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Asana vs. Pivotal Tracker: A Project Manager’s Perspective

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eCommerce Strategy

One of my favourite things about the abundance of innovative start-ups building amazing SaaS services is the creation of useful lean project management tools. These tools often stem from a wise start-up philosophy: build to solve a problem you have because others are probably suffering from the same problem. Trust me, no start-up wants to use MS Project!

I haven’t worked with many of the tools out there but today I’m going to compare two SaaS project management tools I’ve used in the past: Asana vs. Pivotal Tracker.

AsanaI’m comparing these two products from the perspective of a project manager, not a team member. The experience of each tool differs depending on the role one assumes during the project. Which just goes to show, that you can build software to solve your own problem but you can’t solve everyone’s problems!

Task Management

to do list In terms of task management, Asana is a glorified checklist and Pivotal Tracker is more of a shared, complex organized checklist. Asana is great for personally getting organized. You can arrange all your tasks in a line and set your own priorities for your tasks within a project. However, when building software or building eCommerce websites, as we do here at Demac Media , it is essential that each project member understands his/her tasks in relation to the bigger picture. Asana is great at re-organizing personal tasks so that you can meet a task deadline but its main feed for project tasks is not as sophisticated as Pivotal Tracker’s task management.

In Pivotal, I have a clear picture on one page what’s been done, what’s currently being worked on, what’s coming up, what needs prioritizing and see any recent activity. The only disadvantage to task management in Pivotal is that a project manager doesn’t have a helicopter view of all tasks associated with each member. It’s hard for me to understand how many tasks are assigned to each member of our development team for the many projects we work on concurrently.

Asana definitely gains some serious PM cred for that feature. In Asana, you can change views to see all tasks related to a single project member. At Demac we created our own version of this feature to help our project managers get a better grip on available resources. While Pivotal is certainly the more sophisticated tool in terms of task management, it is missing a key element for tracking resources and how each resource’s time is spent.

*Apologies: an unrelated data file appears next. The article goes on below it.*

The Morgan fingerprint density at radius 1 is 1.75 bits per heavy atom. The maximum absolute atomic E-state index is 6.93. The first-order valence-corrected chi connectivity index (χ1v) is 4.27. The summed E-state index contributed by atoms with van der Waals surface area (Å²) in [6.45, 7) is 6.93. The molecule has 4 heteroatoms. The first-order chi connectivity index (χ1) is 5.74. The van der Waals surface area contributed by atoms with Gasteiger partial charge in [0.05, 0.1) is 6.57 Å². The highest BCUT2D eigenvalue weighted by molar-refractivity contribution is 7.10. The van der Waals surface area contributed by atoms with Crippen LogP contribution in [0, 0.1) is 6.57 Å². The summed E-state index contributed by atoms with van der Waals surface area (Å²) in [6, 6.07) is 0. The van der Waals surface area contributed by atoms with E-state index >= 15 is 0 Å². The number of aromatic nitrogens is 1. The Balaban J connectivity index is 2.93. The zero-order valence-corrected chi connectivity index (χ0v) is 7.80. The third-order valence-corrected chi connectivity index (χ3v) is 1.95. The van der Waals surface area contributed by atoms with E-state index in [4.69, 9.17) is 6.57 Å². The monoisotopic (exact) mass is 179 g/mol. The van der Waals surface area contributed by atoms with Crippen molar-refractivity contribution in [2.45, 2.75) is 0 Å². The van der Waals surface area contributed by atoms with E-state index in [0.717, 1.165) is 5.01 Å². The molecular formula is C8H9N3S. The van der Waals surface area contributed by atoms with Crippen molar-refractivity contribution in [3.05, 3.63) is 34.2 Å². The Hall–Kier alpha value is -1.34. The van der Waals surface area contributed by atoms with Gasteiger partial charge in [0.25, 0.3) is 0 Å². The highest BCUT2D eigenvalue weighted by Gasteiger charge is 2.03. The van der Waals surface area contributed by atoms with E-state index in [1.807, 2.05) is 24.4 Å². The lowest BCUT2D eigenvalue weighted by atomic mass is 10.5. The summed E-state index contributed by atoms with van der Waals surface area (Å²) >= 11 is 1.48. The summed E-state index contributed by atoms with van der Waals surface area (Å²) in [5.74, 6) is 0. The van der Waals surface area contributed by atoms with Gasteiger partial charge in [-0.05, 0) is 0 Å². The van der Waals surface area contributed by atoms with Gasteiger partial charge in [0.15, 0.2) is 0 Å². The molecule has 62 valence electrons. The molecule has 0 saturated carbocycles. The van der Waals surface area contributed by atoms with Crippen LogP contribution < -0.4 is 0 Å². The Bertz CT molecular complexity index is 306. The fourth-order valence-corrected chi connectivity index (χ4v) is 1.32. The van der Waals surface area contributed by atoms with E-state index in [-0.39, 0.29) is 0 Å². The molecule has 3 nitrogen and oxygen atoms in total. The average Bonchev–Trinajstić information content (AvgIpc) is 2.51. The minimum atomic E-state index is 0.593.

Score > Pivotal +1 // Asana: +0.5

Time Management

time management Both Asana and Pivotal Tracker are seriously lacking in the time management department. Time management can be such a fluid concept when working with an agile methodology that tools built for simplified project management often lack solid time management features. But, agile project managers still need to manage time to a certain extent! In Asana you can set deadlines for tasks, which may be useful in certain situations, but when working on an eCommerce website build assigning deadlines on tasks is far too granular. None of my developers would be able to meet deadlines like that! Nor would I want to manage all of their tasks this way.

Pivotal, on the other hand, uses algorithms to gauge the speed at which your team works based on past iterations. It’s an ingenious feature, but when a company is working on many projects concurrently it doesn’t give an accurate assessment of what a team is actually capable of. Pivotal does allow you to adjust the ‘team’s strength’ for an iteration to accommodate for any resource drop depending on the iteration.  However, this feature is of no use to us at Demac Media. We get our clients involved on Pivotal, which adds a false sense of team strength and, in general, with numerous concurrent projects changing almost daily, managing the team strength does not provide the benefits the amount of effort warrants.

Score> Pivotal -1 // Asana -1


communication The communication functionality in both tools is pretty much on par. Both have activity feeds where project members can communicate with each other regarding any task. E-mails can be sent out to notify members of project updates, communication notices, etc.  Unfortunately, Asana updates everyone on a project because there are no ‘admin’ roles. This is particularly unnecessary and can lead to people ‘un-following’ a project, which will easily lead to communication issues. Pivotal, on the other hand, only notifies members based on the tasks they are involved with and an owner of a project can easily bump a member up to owner status to receive all project e-mails if necessary.

Score> Pivotal +1 // Asana +0.5


Final Score > Pivotal Tracker: 1 // Asana: 0

In the end, there really isn’t a better tool. It depends on your needs. If you’re running an eCommerce solutions business like Demac Media; Pivotal Tracker is way more development task friendly. If you’re running an eCommerce company, then you’re more likely to have business projects than development projects; Asana is much more business task friendly. Pivotal is far more useful for projects heavy on collaboration, while Asana is far more useful for ensuring that each member working on a project takes responsibility for the completion and organization of his/her tasks. Take your pick, both are amazing lightweight project management tools depending on your perspective and needs!

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